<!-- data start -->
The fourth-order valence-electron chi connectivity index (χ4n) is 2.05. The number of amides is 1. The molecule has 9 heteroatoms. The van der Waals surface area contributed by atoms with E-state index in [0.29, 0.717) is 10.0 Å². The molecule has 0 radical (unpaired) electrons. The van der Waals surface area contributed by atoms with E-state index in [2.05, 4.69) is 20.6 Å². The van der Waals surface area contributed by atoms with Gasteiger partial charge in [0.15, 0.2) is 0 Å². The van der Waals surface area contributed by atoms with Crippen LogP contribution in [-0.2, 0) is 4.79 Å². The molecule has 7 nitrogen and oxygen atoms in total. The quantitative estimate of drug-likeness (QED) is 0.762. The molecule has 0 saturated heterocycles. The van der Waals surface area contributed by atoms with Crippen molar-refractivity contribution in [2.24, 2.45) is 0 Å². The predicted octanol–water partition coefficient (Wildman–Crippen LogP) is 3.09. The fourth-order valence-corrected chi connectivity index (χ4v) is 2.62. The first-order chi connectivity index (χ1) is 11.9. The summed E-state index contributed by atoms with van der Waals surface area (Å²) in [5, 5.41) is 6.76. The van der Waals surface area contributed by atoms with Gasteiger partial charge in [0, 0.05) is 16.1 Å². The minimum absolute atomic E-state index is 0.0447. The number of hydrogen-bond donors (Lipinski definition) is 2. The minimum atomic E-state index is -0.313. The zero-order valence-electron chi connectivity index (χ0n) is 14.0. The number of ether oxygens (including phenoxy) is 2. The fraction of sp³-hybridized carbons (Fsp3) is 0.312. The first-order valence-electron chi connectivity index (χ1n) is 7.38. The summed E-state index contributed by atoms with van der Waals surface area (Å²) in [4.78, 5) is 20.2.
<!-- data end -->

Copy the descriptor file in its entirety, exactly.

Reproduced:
The fourth-order valence-electron chi connectivity index (χ4n) is 2.05. The number of amides is 1. The molecule has 9 heteroatoms. The van der Waals surface area contributed by atoms with E-state index in [0.29, 0.717) is 10.0 Å². The molecule has 0 radical (unpaired) electrons. The van der Waals surface area contributed by atoms with E-state index in [2.05, 4.69) is 20.6 Å². The van der Waals surface area contributed by atoms with Gasteiger partial charge in [0.15, 0.2) is 0 Å². The van der Waals surface area contributed by atoms with Crippen LogP contribution in [-0.2, 0) is 4.79 Å². The molecule has 7 nitrogen and oxygen atoms in total. The quantitative estimate of drug-likeness (QED) is 0.762. The molecule has 0 saturated heterocycles. The van der Waals surface area contributed by atoms with Crippen molar-refractivity contribution in [2.24, 2.45) is 0 Å². The predicted octanol–water partition coefficient (Wildman–Crippen LogP) is 3.09. The fourth-order valence-corrected chi connectivity index (χ4v) is 2.62. The first-order chi connectivity index (χ1) is 11.9. The summed E-state index contributed by atoms with van der Waals surface area (Å²) in [5, 5.41) is 6.76. The van der Waals surface area contributed by atoms with Gasteiger partial charge in [0, 0.05) is 16.1 Å². The minimum absolute atomic E-state index is 0.0447. The number of hydrogen-bond donors (Lipinski definition) is 2. The minimum atomic E-state index is -0.313. The zero-order valence-electron chi connectivity index (χ0n) is 14.0. The number of ether oxygens (including phenoxy) is 2. The fraction of sp³-hybridized carbons (Fsp3) is 0.312. The first-order valence-electron chi connectivity index (χ1n) is 7.38. The summed E-state index contributed by atoms with van der Waals surface area (Å²) in [4.78, 5) is 20.2.